Eighty-six donor-patients were remembered with tears, jokes, and laughter as their family members, and students and faculty from COMP-Northwest, celebrated their lives on Friday, December 4, 2015.
The fifth annual donor memorial service at the College of Osteopathic Medicine of the Pacific-Northwest was the most heavily attended to date, with approximately 100 family members and 100 first-year medical students in the crowd.
The first course medical students take at COMP-Northwest is anatomy. In groups of six, the students work on their donor-patient throughout the eight-week course.
“As first-year students, we have the opportunity of taking an anatomy course, and we as group have had the most amazing opportunity to spend several hours with your friends, family and loved ones,” first-year medical student Joshua Nelson told the crowd. “It has been a real privilege for us to spend that time and learn and grow as a result of that gift.”
“We refer to your family and friends as our first patient. Personally, I know I am a better student, more devoted and committed to what I study, and will be a better physician for my future patients, because of the significant time I got to spend with (donor patient) Richard,” Nelson said. “For the rest of my life, Richard will be remembered as my first patient, and he taught me more than any computer could’ve ever taught me.”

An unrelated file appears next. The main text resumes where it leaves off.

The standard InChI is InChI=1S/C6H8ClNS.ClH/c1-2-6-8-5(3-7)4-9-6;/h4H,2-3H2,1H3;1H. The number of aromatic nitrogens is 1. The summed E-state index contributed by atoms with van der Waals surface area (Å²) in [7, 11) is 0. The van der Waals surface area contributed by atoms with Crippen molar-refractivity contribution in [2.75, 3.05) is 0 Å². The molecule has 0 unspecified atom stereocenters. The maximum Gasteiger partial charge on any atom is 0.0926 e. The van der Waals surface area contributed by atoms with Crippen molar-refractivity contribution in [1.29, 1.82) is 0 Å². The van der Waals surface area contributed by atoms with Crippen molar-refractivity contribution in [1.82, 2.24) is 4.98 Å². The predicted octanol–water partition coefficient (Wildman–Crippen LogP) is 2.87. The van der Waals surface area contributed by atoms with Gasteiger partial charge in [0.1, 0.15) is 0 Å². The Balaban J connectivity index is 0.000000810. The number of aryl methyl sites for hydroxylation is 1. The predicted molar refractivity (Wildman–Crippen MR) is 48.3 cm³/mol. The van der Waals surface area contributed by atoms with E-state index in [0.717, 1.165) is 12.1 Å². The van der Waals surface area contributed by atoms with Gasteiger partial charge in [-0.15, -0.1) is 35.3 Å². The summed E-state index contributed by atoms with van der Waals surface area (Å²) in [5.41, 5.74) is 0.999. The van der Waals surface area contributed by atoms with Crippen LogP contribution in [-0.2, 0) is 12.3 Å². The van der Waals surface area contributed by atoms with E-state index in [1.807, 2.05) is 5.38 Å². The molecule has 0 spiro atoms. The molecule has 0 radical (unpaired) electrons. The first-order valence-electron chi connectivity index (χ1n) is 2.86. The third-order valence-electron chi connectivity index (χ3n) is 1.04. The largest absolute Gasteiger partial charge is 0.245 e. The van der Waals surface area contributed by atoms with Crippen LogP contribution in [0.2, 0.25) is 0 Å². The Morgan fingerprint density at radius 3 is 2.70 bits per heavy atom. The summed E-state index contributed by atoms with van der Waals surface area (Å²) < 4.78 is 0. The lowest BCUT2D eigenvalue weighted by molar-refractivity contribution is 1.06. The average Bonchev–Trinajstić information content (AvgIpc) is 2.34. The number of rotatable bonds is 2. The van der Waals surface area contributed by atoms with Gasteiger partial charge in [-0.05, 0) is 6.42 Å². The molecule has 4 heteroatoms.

William Merbs, vice chair of anatomical medical sciences at COMP-Northwest, said the students treat their first patient with respect and love.
“I’ve watched students carefully tuck in donors for the night,” Merbs said. “I have seen students hold the donor’s hand while they are learning from them in the middle of lab. I have seen students pat their cheek affectionately.”
To honor the donor-patients who were military veterans, flags were presented by the Junior Reserve Officer Training Corps from Lebanon High School. Luke Rauch, COMP-Northwest recruitment and public relations officer, played “Taps,” and Reverend Wes Sedlacek, chaplain for Samaritan Lebanon Community Hospital, led the invocation. Sedlacek read “We Remember Them,” a poem by Sylvan Kamens and Rabbi Jack Riemer.
In small groups, medical students lit a candle and said the name and occupation of their donor-patient. A slideshow of the donor-patients followed.
The families of the donor-patients talked about their loved ones, giving the medical students insight into their first patients. The donor-patients were teachers, soldiers, attorneys, caregivers, and more. All wanted to leave their world in a better place.
“It takes a special someone who is caring to know how beneficial their body can be in helping others,” said first-year medical student Connor Weston. “This room is full of individuals who strive to be good people. We work hard to put our stamp on the world in hopes of making it better for our families, friends and for strangers. And that’s exactly what your loved ones did.”
“I feel that I speak when for all students when I say we are better students because of these patients,” Weston said. “Our patients of the future may not know of the sacrifice made, but my colleagues and I will always remember.”
To learn more about WesternU’s Body Donation Program, visit https://www.westernu.edu/body-donation-program.